PEP 8 and extraneous whitespace

Steven D'Aprano steve+comp.lang.python at pearwood.info
Wed Jul 27 02:49:44 CEST 2011


AlienBaby wrote:

>> (on limiting line lengths)..
> 
> I didn't see this mentioned;
> 
> I have a hard time keeping python code limited to 80 char line lengths
> _because_ indentation is significant, 

Are you suggesting that if indentation was not significant, you wouldn't
write such long lines? *wink*

Whether significant or not, the fact that it is there at all is what
matters.

> and can end up consuming quite a lot of linespace itself.

If you are using 8 space indents, do yourself, and your readers, a favour
and change to 4 spaces.

If you regularly have more than four or five nested indents, I would
seriously advise you to refactor your code into a flatter structure. I've
done a quick (and unscientific) survey of my code, and roughly 80% of it is
between 1 and 3 indents (inclusive). Only a tiny portion reaches 6 indents.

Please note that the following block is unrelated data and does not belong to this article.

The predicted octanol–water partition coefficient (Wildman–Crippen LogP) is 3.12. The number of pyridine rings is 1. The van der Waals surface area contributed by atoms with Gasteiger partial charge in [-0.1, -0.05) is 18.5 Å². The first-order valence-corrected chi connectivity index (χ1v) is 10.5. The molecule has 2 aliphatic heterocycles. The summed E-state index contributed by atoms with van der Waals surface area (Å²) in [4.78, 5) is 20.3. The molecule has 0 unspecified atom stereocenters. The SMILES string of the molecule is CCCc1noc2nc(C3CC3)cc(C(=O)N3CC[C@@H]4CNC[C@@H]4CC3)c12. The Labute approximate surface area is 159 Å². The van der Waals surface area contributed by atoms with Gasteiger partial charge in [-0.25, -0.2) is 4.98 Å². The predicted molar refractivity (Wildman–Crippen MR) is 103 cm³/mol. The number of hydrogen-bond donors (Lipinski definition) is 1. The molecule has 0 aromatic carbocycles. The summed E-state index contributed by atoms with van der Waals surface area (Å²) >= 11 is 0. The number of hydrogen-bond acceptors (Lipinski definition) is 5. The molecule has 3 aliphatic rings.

If I've ever gone to 7, and I can't find it with a quick random survey.


> Couple that with a liking for 
> long_memorable_explanatory_names, and an 80 char limit causes (me)
> problems.

Names can be too long as well as too short. If you are a carpenter, you
surely wouldn't bang nails with a
metal_manually_operated_hammering_device_with_nail_removing_attachment, you
would use a hammer.

But even with long names, if you are *regularly* going over 80 characters,
you may be doing something wrong. 80 characters is a lot -- most of my
lines of code are under 50, including indentation. I haven't seen your
code, so I could be way off base here, but I expect you're using deeply
hierarchical data structures, and violating the Law of Demeter:

paper = paper_boy.give_newspaper()
# Pay the paper boy.
paper_boy.collect_payment(customer.backpocket.wallet(2.0, tip=300.00))

Don't let the paper boy reach into your wallet and pay himself!



-- 
Steven




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